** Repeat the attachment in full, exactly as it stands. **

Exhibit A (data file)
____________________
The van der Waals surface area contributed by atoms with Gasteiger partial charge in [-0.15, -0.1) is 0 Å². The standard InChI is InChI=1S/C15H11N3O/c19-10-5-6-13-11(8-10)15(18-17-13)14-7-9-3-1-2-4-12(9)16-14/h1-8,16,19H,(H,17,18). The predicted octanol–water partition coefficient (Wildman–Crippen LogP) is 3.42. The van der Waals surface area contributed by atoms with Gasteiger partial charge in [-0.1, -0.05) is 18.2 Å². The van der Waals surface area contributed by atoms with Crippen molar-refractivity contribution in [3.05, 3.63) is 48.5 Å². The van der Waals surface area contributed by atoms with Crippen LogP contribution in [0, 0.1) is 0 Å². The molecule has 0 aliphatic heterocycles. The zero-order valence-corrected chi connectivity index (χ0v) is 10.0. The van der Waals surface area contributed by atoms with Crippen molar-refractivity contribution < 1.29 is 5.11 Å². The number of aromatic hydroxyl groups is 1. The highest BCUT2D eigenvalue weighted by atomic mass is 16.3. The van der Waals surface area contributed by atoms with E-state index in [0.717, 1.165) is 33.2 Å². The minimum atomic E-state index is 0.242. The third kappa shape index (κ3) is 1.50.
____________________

The van der Waals surface area contributed by atoms with Gasteiger partial charge in [-0.15, -0.1) is 0 Å². The standard InChI is InChI=1S/C15H11N3O/c19-10-5-6-13-11(8-10)15(18-17-13)14-7-9-3-1-2-4-12(9)16-14/h1-8,16,19H,(H,17,18). The predicted octanol–water partition coefficient (Wildman–Crippen LogP) is 3.42. The van der Waals surface area contributed by atoms with Gasteiger partial charge in [-0.1, -0.05) is 18.2 Å². The van der Waals surface area contributed by atoms with Crippen molar-refractivity contribution in [3.05, 3.63) is 48.5 Å². The van der Waals surface area contributed by atoms with Crippen LogP contribution in [0, 0.1) is 0 Å². The molecule has 0 aliphatic heterocycles. The zero-order valence-corrected chi connectivity index (χ0v) is 10.0. The van der Waals surface area contributed by atoms with Crippen molar-refractivity contribution < 1.29 is 5.11 Å². The number of aromatic hydroxyl groups is 1. The highest BCUT2D eigenvalue weighted by atomic mass is 16.3. The van der Waals surface area contributed by atoms with E-state index in [0.717, 1.165) is 33.2 Å². The minimum atomic E-state index is 0.242. The third kappa shape index (κ3) is 1.50.